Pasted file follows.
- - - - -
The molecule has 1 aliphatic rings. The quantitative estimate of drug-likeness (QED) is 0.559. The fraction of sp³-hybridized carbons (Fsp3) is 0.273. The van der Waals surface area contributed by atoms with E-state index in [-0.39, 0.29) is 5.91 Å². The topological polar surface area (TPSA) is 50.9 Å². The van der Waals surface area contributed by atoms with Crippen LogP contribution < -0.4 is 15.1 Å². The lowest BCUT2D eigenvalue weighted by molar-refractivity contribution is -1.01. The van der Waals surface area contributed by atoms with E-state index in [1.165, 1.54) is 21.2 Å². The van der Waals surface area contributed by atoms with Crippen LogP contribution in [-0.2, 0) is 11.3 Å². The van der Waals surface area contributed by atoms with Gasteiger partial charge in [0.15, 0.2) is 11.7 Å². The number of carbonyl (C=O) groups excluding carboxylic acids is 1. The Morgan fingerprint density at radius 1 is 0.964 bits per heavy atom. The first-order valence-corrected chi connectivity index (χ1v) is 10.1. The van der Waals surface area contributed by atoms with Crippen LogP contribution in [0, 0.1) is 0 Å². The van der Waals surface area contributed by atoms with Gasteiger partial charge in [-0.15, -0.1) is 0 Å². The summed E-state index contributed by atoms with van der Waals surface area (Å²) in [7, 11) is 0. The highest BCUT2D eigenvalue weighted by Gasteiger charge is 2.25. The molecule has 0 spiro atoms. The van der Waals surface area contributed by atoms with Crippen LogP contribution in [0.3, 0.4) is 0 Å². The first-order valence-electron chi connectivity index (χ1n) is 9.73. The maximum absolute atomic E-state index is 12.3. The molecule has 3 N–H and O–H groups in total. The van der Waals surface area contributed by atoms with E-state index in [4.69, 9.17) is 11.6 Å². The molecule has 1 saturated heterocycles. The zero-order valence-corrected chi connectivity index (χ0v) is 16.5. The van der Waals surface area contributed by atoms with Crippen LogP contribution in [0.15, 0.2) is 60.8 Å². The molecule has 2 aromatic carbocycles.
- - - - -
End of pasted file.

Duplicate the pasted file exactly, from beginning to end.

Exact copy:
The molecule has 1 aliphatic rings. The quantitative estimate of drug-likeness (QED) is 0.559. The fraction of sp³-hybridized carbons (Fsp3) is 0.273. The van der Waals surface area contributed by atoms with E-state index in [-0.39, 0.29) is 5.91 Å². The topological polar surface area (TPSA) is 50.9 Å². The van der Waals surface area contributed by atoms with Crippen LogP contribution < -0.4 is 15.1 Å². The lowest BCUT2D eigenvalue weighted by molar-refractivity contribution is -1.01. The van der Waals surface area contributed by atoms with E-state index in [1.165, 1.54) is 21.2 Å². The van der Waals surface area contributed by atoms with Crippen LogP contribution in [-0.2, 0) is 11.3 Å². The van der Waals surface area contributed by atoms with Gasteiger partial charge in [0.15, 0.2) is 11.7 Å². The number of carbonyl (C=O) groups excluding carboxylic acids is 1. The Morgan fingerprint density at radius 1 is 0.964 bits per heavy atom. The first-order valence-corrected chi connectivity index (χ1v) is 10.1. The van der Waals surface area contributed by atoms with Crippen LogP contribution in [0, 0.1) is 0 Å². The van der Waals surface area contributed by atoms with Gasteiger partial charge in [-0.15, -0.1) is 0 Å². The summed E-state index contributed by atoms with van der Waals surface area (Å²) in [7, 11) is 0. The highest BCUT2D eigenvalue weighted by Gasteiger charge is 2.25. The molecule has 0 spiro atoms. The van der Waals surface area contributed by atoms with Crippen LogP contribution in [0.3, 0.4) is 0 Å². The first-order valence-electron chi connectivity index (χ1n) is 9.73. The maximum absolute atomic E-state index is 12.3. The molecule has 3 N–H and O–H groups in total. The van der Waals surface area contributed by atoms with E-state index in [4.69, 9.17) is 11.6 Å². The molecule has 1 saturated heterocycles. The zero-order valence-corrected chi connectivity index (χ0v) is 16.5. The van der Waals surface area contributed by atoms with Crippen LogP contribution in [0.15, 0.2) is 60.8 Å². The molecule has 2 aromatic carbocycles.